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AUTHOR(S)

Tilman Brück, Oscar Mauricio Diaz Botìa, Neil T. N. Ferguson

DETAIL(S)

Journal of Development Studies, December 2019, vol. 55, pp. 55-74.

ABSTRACT

A recent strand of aid programming aims to develop household assets by removing the stresses associated with meeting basic nutritional needs. In this study, the authors posit that such nutrition-sensitive programmes can reduce malnourishment by encouraging further investment in diet. To test this hypothesis, they analyse the World Food Programme’s (WFP) Protracted Relief and Recovery Operation (PRRO), in Niger, a conflict-affected, low-income country with entrenched food insecurity. Under the PRRO, a household falls into one of three groups at end line: receiving no assistance, receiving nutrition-specific assistance, or receiving nutrition-specific assistance and nutrition-sensitive food for assets-based programming. If provided alone, food aid has no nutritional impact relative to receiving no assistance. However, the study observes pronounced positive effects if food aid is paired with assets-based programming. The authors conclude, first, that certain forms of food aid function well in complex, insecure environments; second, that assets-based programmes deliver positive nutritional spillovers; and, third, that there are theoretical grounds to believe that assets-based nutrition-sensitive programmes interact positively with nutrition-specific programming.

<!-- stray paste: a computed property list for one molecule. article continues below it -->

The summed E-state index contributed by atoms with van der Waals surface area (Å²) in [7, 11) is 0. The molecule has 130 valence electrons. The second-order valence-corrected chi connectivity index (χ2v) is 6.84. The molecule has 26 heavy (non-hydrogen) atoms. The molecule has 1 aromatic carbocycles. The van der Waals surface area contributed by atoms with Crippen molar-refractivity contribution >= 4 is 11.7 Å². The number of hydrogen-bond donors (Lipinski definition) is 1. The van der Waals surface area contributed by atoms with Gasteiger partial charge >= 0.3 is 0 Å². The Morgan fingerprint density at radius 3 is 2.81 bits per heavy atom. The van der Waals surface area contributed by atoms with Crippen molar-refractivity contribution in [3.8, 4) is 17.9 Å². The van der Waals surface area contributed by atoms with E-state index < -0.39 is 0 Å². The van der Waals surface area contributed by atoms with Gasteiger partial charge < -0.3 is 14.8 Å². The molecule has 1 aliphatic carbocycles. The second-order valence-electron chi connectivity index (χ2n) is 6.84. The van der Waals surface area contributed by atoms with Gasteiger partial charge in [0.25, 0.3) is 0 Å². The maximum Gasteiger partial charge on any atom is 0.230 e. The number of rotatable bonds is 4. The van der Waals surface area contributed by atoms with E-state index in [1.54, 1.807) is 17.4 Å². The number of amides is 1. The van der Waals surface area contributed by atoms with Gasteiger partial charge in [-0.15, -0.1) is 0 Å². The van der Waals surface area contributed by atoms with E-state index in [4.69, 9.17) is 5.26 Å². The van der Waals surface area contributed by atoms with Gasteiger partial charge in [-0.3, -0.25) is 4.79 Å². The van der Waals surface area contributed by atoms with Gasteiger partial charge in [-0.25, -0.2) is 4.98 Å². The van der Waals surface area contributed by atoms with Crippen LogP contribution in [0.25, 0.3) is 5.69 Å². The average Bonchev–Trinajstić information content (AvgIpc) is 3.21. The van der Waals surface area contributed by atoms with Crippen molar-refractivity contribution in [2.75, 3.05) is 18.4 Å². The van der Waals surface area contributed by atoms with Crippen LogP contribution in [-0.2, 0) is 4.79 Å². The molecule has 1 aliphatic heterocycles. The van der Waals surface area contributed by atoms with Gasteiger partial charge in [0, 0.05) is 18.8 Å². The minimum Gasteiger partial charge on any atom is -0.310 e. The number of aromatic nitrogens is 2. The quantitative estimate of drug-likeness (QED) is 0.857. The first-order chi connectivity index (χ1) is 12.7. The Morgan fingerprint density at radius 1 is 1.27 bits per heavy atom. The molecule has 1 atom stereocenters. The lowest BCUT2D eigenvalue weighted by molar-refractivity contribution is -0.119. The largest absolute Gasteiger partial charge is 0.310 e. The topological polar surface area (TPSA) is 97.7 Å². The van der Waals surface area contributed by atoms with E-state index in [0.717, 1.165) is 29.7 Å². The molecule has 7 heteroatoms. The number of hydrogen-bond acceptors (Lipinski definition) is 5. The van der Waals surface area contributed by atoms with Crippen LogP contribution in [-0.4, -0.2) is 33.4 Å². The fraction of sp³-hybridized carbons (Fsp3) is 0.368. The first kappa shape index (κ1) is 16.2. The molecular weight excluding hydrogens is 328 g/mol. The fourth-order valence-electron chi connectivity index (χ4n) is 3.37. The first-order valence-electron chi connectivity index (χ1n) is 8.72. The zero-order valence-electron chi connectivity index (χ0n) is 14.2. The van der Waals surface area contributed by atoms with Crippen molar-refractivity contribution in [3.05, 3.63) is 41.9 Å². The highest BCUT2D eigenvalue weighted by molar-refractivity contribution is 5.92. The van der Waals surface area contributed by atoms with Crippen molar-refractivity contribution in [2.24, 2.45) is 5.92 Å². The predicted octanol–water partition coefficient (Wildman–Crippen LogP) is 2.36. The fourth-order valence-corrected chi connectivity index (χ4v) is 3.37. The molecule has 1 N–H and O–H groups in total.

LANGUAGE:
English
SOURCE: VIEW ARTICLE

LIBRARY RECORD

JOURNAL TITLEJournal of Development Studies
YEAR2019
VOLUME55
PAGE(S)55-74
SOURCEVIEW ARTICLE
OPEN SOURCE https://doi.org/10.1080/00220388.2019.1687876
DESCRIPTORSSocial protection
Humanitarian assistance
GEO DESCRIPTORSNiger
RESEARCH PROJECT(S) Social protection and cash transfers
PEER REVIEWEDYES